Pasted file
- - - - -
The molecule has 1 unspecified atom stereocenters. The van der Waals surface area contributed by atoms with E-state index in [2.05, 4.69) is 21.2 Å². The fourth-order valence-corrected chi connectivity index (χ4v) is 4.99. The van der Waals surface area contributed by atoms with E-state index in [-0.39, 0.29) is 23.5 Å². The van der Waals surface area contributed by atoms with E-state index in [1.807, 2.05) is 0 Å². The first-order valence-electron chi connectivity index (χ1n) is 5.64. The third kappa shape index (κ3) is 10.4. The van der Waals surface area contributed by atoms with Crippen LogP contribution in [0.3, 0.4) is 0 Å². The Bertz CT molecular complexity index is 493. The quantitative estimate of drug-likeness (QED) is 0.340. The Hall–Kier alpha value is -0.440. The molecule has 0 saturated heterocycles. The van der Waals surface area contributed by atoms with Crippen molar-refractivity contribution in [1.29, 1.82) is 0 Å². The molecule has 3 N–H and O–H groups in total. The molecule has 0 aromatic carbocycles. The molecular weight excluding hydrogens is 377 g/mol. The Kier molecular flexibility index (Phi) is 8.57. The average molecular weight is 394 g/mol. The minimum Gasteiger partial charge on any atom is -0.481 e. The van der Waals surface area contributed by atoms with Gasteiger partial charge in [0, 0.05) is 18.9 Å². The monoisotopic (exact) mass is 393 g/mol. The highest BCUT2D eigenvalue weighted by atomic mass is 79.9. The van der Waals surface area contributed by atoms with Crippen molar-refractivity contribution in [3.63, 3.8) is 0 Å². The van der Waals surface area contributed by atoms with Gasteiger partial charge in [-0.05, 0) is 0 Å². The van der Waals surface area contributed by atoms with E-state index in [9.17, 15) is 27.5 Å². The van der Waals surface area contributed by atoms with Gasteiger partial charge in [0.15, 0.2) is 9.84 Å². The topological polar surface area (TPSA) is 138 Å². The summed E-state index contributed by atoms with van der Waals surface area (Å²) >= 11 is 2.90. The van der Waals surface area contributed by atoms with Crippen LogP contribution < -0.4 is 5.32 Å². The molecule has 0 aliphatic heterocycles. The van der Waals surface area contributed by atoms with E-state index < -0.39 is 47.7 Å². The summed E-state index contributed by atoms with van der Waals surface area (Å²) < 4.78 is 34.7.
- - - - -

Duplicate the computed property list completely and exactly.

The molecule has 1 unspecified atom stereocenters. The van der Waals surface area contributed by atoms with E-state index in [2.05, 4.69) is 21.2 Å². The fourth-order valence-corrected chi connectivity index (χ4v) is 4.99. The van der Waals surface area contributed by atoms with E-state index in [-0.39, 0.29) is 23.5 Å². The van der Waals surface area contributed by atoms with E-state index in [1.807, 2.05) is 0 Å². The first-order valence-electron chi connectivity index (χ1n) is 5.64. The third kappa shape index (κ3) is 10.4. The van der Waals surface area contributed by atoms with Crippen LogP contribution in [0.3, 0.4) is 0 Å². The Bertz CT molecular complexity index is 493. The quantitative estimate of drug-likeness (QED) is 0.340. The Hall–Kier alpha value is -0.440. The molecule has 0 saturated heterocycles. The van der Waals surface area contributed by atoms with Crippen molar-refractivity contribution in [1.29, 1.82) is 0 Å². The molecule has 3 N–H and O–H groups in total. The molecule has 0 aromatic carbocycles. The molecular weight excluding hydrogens is 377 g/mol. The Kier molecular flexibility index (Phi) is 8.57. The average molecular weight is 394 g/mol. The minimum Gasteiger partial charge on any atom is -0.481 e. The van der Waals surface area contributed by atoms with Gasteiger partial charge in [0, 0.05) is 18.9 Å². The monoisotopic (exact) mass is 393 g/mol. The highest BCUT2D eigenvalue weighted by atomic mass is 79.9. The van der Waals surface area contributed by atoms with Crippen molar-refractivity contribution in [3.63, 3.8) is 0 Å². The van der Waals surface area contributed by atoms with Gasteiger partial charge in [-0.05, 0) is 0 Å². The van der Waals surface area contributed by atoms with E-state index in [9.17, 15) is 27.5 Å². The van der Waals surface area contributed by atoms with Gasteiger partial charge in [0.15, 0.2) is 9.84 Å². The topological polar surface area (TPSA) is 138 Å². The summed E-state index contributed by atoms with van der Waals surface area (Å²) >= 11 is 2.90. The van der Waals surface area contributed by atoms with Crippen LogP contribution < -0.4 is 5.32 Å². The molecule has 0 aliphatic heterocycles. The van der Waals surface area contributed by atoms with E-state index < -0.39 is 47.7 Å². The summed E-state index contributed by atoms with van der Waals surface area (Å²) < 4.78 is 34.7.